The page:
Community , Sports

OSU adds Osage Nation citizen J.K. Hadlock to basketball roster

Photo Caption: JK Hadlock is a member of the OSU Cowboys basketball program. OSU Athletics/Courtney Bay

STILLWATER, Okla. — Grayhorse is about to get a little more orange.

On Feb. 21, the Oklahoma State University athletic department officially added Osage Nation citizen J.K. Hadlock to the school’s basketball roster just in time for the Cowboys’ road trip to league-leading Kansas State University.

Hadlock earned a spot on the basketball team’s practice squad in January after multiple discipline-related departures led to an open tryout.

“I’ve been practicing with the team for about a month, but it still doesn’t seem real yet,” he said. “I dreamed about playing college ball as a kid and to try out and make it … it’s awesome.”

A Pah-Su-Li’n water boy and a member of the Grayhorse In-Lon-Schka dance committee, Hadlock was a 2015 Indian All-State and Oklahoma Coaches Association All-State basketball selection, as well as part of two state championship teams.

Despite the prep basketball accolades, the Glencoe High School graduate played junior college baseball at Northern Oklahoma College-Enid and Cowley College in Arkansas City, Kansas. A torn labrum ended his pitching career, but not his basketball prospects.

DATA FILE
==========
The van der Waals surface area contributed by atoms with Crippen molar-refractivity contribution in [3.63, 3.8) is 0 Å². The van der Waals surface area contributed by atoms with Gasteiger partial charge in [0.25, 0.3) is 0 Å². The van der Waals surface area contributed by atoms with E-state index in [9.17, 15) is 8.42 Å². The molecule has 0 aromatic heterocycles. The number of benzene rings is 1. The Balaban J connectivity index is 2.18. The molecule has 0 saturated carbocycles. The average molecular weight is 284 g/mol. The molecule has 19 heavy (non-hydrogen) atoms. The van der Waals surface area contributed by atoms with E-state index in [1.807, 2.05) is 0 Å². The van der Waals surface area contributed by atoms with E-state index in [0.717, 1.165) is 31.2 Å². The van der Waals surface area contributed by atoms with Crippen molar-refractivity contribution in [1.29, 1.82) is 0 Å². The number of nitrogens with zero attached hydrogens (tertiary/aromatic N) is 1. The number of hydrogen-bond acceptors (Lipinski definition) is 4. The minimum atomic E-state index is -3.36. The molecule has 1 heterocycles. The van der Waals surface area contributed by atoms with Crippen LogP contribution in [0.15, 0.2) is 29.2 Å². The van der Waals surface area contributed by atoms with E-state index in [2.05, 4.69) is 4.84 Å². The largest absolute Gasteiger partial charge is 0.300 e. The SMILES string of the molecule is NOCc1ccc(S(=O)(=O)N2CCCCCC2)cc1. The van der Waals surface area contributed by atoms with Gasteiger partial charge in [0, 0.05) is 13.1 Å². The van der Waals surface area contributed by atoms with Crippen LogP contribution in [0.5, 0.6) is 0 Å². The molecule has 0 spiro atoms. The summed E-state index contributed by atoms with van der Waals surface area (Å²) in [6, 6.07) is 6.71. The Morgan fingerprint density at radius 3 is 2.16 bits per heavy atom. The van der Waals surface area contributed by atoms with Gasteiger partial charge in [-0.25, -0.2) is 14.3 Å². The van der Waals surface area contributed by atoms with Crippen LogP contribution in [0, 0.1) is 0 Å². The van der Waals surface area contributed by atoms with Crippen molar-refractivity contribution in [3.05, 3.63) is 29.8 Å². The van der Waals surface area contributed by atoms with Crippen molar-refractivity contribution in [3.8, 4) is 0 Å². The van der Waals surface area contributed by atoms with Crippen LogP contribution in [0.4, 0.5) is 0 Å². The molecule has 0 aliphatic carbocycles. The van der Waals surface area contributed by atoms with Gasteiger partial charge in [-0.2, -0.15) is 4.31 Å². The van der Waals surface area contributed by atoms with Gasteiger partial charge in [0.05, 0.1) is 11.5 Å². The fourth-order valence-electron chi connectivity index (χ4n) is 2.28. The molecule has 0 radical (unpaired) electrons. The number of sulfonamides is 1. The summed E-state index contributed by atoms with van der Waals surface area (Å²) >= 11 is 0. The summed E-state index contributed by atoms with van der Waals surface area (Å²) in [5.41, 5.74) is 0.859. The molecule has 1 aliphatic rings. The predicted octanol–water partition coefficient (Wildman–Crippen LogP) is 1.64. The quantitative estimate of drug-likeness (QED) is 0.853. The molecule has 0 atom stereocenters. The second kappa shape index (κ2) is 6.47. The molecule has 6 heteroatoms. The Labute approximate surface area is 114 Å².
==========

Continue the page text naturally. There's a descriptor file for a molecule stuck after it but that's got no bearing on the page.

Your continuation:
“After I transferred to OSU, I kept playing lots of basketball,” he said. “And when I heard about the tryouts, I figured ‘What’s the harm?’” 

According to data published in December by the NCAA, just 14 Native American men played Division I basketball in 2018. With Hadlock and Cherokee Nation citizen Gabe Simpson joining Kiowa and Cherokee junior Lindy Waters III, the Cowboys now have more indigenous players on their roster than any Division I basketball conference did last season.

Student-athlete demographics from the 2018-2019 season will not be published until later this year.

For Hadlock, having Waters and Simpson as teammates helped bridge the gap between Gallagher-Iba Arena and the Glencoe High gymnasium.

“Having three Natives on the team … it helps make it feel like home,” Hadlock said.